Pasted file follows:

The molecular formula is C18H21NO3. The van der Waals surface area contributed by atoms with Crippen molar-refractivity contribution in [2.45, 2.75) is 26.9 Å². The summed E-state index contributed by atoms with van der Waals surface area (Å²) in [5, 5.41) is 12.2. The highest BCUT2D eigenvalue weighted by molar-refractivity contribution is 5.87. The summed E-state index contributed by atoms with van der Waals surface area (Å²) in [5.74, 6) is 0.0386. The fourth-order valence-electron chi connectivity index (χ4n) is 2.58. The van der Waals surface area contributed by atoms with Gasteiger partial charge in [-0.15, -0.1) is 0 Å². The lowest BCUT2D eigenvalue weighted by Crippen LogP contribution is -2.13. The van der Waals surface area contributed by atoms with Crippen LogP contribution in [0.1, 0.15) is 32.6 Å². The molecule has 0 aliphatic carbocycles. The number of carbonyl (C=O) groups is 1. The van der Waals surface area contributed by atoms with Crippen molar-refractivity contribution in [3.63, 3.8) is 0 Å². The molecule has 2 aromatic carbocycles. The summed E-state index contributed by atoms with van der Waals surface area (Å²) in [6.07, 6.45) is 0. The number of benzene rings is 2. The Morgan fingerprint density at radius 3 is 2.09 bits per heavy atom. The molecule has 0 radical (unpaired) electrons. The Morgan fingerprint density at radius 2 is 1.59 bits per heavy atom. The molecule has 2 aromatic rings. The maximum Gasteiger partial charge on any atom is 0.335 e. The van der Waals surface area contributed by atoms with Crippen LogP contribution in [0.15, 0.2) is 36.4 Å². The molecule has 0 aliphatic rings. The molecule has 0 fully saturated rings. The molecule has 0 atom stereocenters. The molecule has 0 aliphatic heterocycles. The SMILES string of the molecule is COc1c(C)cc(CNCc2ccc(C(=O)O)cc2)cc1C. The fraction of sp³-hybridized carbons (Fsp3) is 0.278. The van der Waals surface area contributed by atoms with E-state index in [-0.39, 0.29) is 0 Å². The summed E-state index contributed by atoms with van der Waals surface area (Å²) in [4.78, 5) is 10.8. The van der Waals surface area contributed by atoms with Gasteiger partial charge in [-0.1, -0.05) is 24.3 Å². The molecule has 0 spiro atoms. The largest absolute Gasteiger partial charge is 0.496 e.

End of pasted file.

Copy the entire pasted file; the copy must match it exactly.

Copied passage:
The molecular formula is C18H21NO3. The van der Waals surface area contributed by atoms with Crippen molar-refractivity contribution in [2.45, 2.75) is 26.9 Å². The summed E-state index contributed by atoms with van der Waals surface area (Å²) in [5, 5.41) is 12.2. The highest BCUT2D eigenvalue weighted by molar-refractivity contribution is 5.87. The summed E-state index contributed by atoms with van der Waals surface area (Å²) in [5.74, 6) is 0.0386. The fourth-order valence-electron chi connectivity index (χ4n) is 2.58. The van der Waals surface area contributed by atoms with Gasteiger partial charge in [-0.15, -0.1) is 0 Å². The lowest BCUT2D eigenvalue weighted by Crippen LogP contribution is -2.13. The van der Waals surface area contributed by atoms with Crippen LogP contribution in [0.1, 0.15) is 32.6 Å². The molecule has 0 aliphatic carbocycles. The number of carbonyl (C=O) groups is 1. The van der Waals surface area contributed by atoms with Crippen molar-refractivity contribution in [3.63, 3.8) is 0 Å². The molecule has 2 aromatic carbocycles. The summed E-state index contributed by atoms with van der Waals surface area (Å²) in [6.07, 6.45) is 0. The number of benzene rings is 2. The Morgan fingerprint density at radius 3 is 2.09 bits per heavy atom. The molecule has 0 radical (unpaired) electrons. The Morgan fingerprint density at radius 2 is 1.59 bits per heavy atom. The molecule has 2 aromatic rings. The maximum Gasteiger partial charge on any atom is 0.335 e. The van der Waals surface area contributed by atoms with Crippen LogP contribution in [0.15, 0.2) is 36.4 Å². The molecule has 0 aliphatic rings. The molecule has 0 fully saturated rings. The molecule has 0 atom stereocenters. The molecule has 0 aliphatic heterocycles. The SMILES string of the molecule is COc1c(C)cc(CNCc2ccc(C(=O)O)cc2)cc1C. The fraction of sp³-hybridized carbons (Fsp3) is 0.278. The van der Waals surface area contributed by atoms with E-state index in [-0.39, 0.29) is 0 Å². The summed E-state index contributed by atoms with van der Waals surface area (Å²) in [4.78, 5) is 10.8. The van der Waals surface area contributed by atoms with Gasteiger partial charge in [-0.1, -0.05) is 24.3 Å². The molecule has 0 spiro atoms. The largest absolute Gasteiger partial charge is 0.496 e.